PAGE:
Difficult Conversations – 4 Ways To Confront (Without Feeling Like a Confrontation)

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No matter how charming you are, not every conversation you partake in is going to be a pleasure.

Now, this means one of two things. First, it means that you might not enjoy the people you are talking to. This happens frequently.

Second, and more importantly, it means that some of your conversations are by nature difficult, awkward, and confrontational. When you need to talk to you co-worker about how she talks too much, or to your girlfriend about how you need more space when you’re with your friends – these are not easy conversations for anyone.

You know what you want to say, and you know the message you want to convey, but there are so many possible missteps when emotions and confrontation are involved. People become defensive, hurt, and feel judged. And thus passive aggressive behavior and avoidance is fanned into a relationship.

So how can you avoid these pitfalls and make sure that your difficult conversations are as painless as possible?

1. Find The Third Story

The inherent assumption here is that both parties are wrong and have miscommunicated, and you are simply searching for where that disconnect occurred. You’re aproblem solver, not a blamer.

The third story is the explanation that accounts for why one party is hurt or displeased and all the factors that each party contributed to it.

Pretend there is a third person in the room and imagine what they would say? What would a judge or mediator come up with based on the evidence presented by both sides?

The third story integrates elements of both stories, but casts no blame on either party. It just creates reasons to account for the reactions that each party has had. In this way, you are never 100% correct and you are always 1% at fault.

2. Assume Good Intentions

Start difficult conversations with an assumption of positive, or at least neutral intentions in the fact of negative impact. At worst, assume ignorance and carelessness than intentional evil or malice. The former hurt far less.

This will diffuse the negative thoughts spiraling in your mind and help you focus on the facts of the situation so you can come up with a more objective verdict.

It’s easy to jump to the conclusion that the person who did you wrong is a no-good, worthless, evil, and malicious person. But it’s going to set back your ability to establish a difficult conversation on a solid foundation of mutual respect and emotional validation.

To put your emotional state at the right place when you’re trying to get a difficult conversation going, assume at best ignorance and carelessness instead of malice.

3. Create Safety

Suppose you have a friend that you tell your dating stories to. He or she fails to see the humor in your failed dates and furthermore doesn’t think that pre-marital dating should exist in any form. He or she believes that you should marry the first person you kiss.

When he or she eventually makes these beliefs apparent to you, do you think you’re going to keep telling him or her your dating stories? No chance.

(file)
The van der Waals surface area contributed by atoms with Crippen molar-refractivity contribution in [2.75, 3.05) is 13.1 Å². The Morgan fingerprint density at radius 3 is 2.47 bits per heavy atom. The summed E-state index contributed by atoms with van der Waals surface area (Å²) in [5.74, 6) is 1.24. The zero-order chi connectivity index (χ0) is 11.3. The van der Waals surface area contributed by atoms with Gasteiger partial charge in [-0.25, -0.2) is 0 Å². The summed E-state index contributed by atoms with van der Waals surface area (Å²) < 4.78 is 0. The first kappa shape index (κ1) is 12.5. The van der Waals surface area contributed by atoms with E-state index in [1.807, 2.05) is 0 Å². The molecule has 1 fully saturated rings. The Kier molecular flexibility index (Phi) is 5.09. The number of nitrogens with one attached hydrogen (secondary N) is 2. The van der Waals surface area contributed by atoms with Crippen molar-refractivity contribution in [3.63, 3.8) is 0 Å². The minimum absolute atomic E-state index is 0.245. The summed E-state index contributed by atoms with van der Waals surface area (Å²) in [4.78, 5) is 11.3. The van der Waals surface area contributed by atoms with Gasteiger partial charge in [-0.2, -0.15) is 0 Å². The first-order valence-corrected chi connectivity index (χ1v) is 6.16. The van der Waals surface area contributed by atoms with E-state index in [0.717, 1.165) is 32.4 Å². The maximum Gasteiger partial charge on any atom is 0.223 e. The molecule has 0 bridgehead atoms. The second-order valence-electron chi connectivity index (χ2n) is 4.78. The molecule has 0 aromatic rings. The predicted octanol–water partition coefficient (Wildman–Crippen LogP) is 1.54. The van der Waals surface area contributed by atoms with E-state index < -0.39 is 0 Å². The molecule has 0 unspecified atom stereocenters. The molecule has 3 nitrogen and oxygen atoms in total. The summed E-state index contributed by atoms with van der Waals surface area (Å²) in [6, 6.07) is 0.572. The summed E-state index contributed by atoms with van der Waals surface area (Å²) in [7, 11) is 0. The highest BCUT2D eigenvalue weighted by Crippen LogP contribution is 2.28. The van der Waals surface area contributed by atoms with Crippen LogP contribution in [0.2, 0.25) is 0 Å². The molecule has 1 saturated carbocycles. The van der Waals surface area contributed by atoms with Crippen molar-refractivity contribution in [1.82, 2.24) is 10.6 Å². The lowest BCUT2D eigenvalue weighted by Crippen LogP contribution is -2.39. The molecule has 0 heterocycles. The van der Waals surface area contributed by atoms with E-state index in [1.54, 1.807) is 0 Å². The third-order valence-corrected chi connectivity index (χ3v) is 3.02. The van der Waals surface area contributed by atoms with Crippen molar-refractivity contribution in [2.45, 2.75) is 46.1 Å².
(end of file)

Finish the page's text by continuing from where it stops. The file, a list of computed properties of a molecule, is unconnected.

You’d stop immediately because you would know that with every sentence, your so-called friend is judging you and mentally labeling you. They’ve eliminated the space for you to be vulnerable and you don’t feel safe sharing with them anymore.

The same situation plays out with difficult conversations. In order for people to open up to you, or you to them, there must be a sphere of safety wherein the parties don’t feel judged for expressing their thoughts or emotions. They need to be able to let their guard down for extended periods of time, and they won’t do that unless there is guaranteed safety.

4. Understand Ego

Being confronted in a difficult conversation puts people into “fight or flight” mode. They aren’t often able to run away, so they’re in fight mode and have to protect themselves from danger. There’s no physical danger, so what they are most eager to protect is the ego and their sense of pride and self-worth.

You can additionally understand people based on how they counterattack. It can reveal the type of insecurity they have that you’ve unintentionally uncovered. People are usually operating from a stance of fear and prevention.

For example, narcissistic defensive people appear to have an unconscious and extreme fear of being found inferior. Similarly, they don’t like feeling helpless. This pushes them to take extreme efforts to overcome insecurity. How do they do this? They try to project an air of superiority by insulting and demeaning others. They try to drag you down to their level.

Understand where people are coming from and why they react the way they do to get what you want out of a difficult conversation.

Click here to pick up my new book on difficult conversations – Conversation Tactics: Strategies to Confront, Challenge, & Resolve – Difficult Conversations Made Painless.

P.S. Make sure that you’ve picked up my FREE Flawless Interaction Cheat Sheet and Better Conversations Worksheet HERE.